As a sustaining activity under the MOC, HFI will support the Adopt-an-Asean Heritage Park Programme, which seeks to protect areas of high conservation importance, which preserve a complete spectrum of representative ecosystems in the 10-country-member Asean region. It will also provide mobility support during ACB events.

“Engaging the business community and the private sector in promoting biodiversity and business initiatives has been one of the emerging key strategies to halt the loss of biodiversity. A number of businesses and private-sector groups are implementing sound corporate social responsibility investment to promote and advocate biodiversity conservation and natural resources management,” Oliva said.

He added that innovations from companies like Hyundai are crucial in addressing biodiversity conservation challenges.

Going green

Alongside efforts at boosting climate-science learning through HFI, Hari as a business has been moving toward green building and operations, led by its flagship facility, the Hyundai Logistics Center (HLC), which was inaugurated on April 28, 2015.

Rising from a 10-hectare property in Calamba City, Laguna province, the state-of-the-art home base for Hyundai passenger and commercial vehicles boasts of cutting-edge design, construction, use of material and operations, which adhere to the highest standards of sustainable architecture.

HLC is envisioned to revolutionize the automotive and property development industries with its cutting-edge green technology and operations that promises more efficient delivery of Hyundai products and services within an eco-friendly work environment that upholds the well-being of employees and the surrounding communities.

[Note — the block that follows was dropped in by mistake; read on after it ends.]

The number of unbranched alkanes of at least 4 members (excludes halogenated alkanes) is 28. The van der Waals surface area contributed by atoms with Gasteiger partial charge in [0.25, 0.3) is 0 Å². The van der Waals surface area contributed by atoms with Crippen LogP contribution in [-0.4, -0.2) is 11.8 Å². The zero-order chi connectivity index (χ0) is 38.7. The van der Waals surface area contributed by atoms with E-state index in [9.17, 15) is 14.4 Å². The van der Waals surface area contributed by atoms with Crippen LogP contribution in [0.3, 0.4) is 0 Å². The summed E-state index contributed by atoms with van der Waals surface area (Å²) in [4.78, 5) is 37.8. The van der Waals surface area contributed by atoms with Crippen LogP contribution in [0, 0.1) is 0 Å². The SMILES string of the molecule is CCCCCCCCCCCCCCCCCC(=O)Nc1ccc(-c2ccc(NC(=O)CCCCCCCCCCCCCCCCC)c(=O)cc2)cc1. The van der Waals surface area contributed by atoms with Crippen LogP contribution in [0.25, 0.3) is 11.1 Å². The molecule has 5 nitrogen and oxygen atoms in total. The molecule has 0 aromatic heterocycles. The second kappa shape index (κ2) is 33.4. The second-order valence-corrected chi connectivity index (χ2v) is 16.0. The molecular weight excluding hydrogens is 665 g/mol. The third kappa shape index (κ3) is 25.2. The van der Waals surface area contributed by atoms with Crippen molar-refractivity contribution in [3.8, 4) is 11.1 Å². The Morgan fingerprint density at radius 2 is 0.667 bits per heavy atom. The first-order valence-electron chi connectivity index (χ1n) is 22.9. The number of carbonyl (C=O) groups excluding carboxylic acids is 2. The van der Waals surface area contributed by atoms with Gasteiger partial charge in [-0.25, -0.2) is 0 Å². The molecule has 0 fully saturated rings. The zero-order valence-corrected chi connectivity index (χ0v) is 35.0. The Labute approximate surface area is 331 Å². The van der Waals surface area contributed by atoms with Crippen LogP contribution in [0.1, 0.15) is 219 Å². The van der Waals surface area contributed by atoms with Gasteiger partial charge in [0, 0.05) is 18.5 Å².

On June 15, 2016, the Philippine Green Building Initiative (PGBI) awarded HLC with the Kamagong plaque, signifying that the facility has achieved the highest ranking of Geared for Resiliency and Energy Efficiency for the Environment (GREEEN).

Perez-Agudo said, “Hari has been engaged in a wide variety of partnerships and programs, ranging from volunteer tree planting to education modules in environmental stewardship. But we realized that we lacked one thing: a concrete and unmistakable statement of our commitment, as a business and as a responsible corporate citizen, to responsible innovation—and that is the Hyundai Logistics Center.”

The “greening” of Hari’s business operations comes full circle with its fast-growing nationwide fortress of 42 dealerships embracing best green practices, from construction of physical space to day-to-day operations.

By 2019, in partnership with PGBI, the entire network is expected to rise as the first and only GREEEN automotive network in the Philippines and Asia Pacific.

Fostering partnerships for the environment